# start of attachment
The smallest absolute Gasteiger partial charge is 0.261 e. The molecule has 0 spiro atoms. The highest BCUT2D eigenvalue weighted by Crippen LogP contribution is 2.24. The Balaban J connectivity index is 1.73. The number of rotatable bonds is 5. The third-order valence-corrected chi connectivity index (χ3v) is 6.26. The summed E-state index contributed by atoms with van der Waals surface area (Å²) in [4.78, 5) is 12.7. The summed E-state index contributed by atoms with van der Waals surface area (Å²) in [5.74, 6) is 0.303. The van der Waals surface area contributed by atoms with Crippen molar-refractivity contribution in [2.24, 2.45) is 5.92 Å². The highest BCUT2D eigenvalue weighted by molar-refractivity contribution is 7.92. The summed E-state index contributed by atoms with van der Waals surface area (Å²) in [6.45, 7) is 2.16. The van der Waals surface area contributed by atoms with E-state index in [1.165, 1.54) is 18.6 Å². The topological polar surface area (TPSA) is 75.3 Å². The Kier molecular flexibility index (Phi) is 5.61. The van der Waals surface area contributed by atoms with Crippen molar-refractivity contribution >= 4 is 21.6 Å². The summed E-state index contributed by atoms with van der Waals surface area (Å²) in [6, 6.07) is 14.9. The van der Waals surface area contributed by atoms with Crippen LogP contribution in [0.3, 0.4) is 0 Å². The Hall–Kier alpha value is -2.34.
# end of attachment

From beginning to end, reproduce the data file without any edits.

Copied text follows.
The smallest absolute Gasteiger partial charge is 0.261 e. The molecule has 0 spiro atoms. The highest BCUT2D eigenvalue weighted by Crippen LogP contribution is 2.24. The Balaban J connectivity index is 1.73. The number of rotatable bonds is 5. The third-order valence-corrected chi connectivity index (χ3v) is 6.26. The summed E-state index contributed by atoms with van der Waals surface area (Å²) in [4.78, 5) is 12.7. The summed E-state index contributed by atoms with van der Waals surface area (Å²) in [5.74, 6) is 0.303. The van der Waals surface area contributed by atoms with Crippen molar-refractivity contribution in [2.24, 2.45) is 5.92 Å². The highest BCUT2D eigenvalue weighted by molar-refractivity contribution is 7.92. The summed E-state index contributed by atoms with van der Waals surface area (Å²) in [6.45, 7) is 2.16. The van der Waals surface area contributed by atoms with E-state index in [1.165, 1.54) is 18.6 Å². The topological polar surface area (TPSA) is 75.3 Å². The Kier molecular flexibility index (Phi) is 5.61. The van der Waals surface area contributed by atoms with Crippen molar-refractivity contribution >= 4 is 21.6 Å². The summed E-state index contributed by atoms with van der Waals surface area (Å²) in [6, 6.07) is 14.9. The van der Waals surface area contributed by atoms with Crippen LogP contribution in [0.3, 0.4) is 0 Å². The Hall–Kier alpha value is -2.34.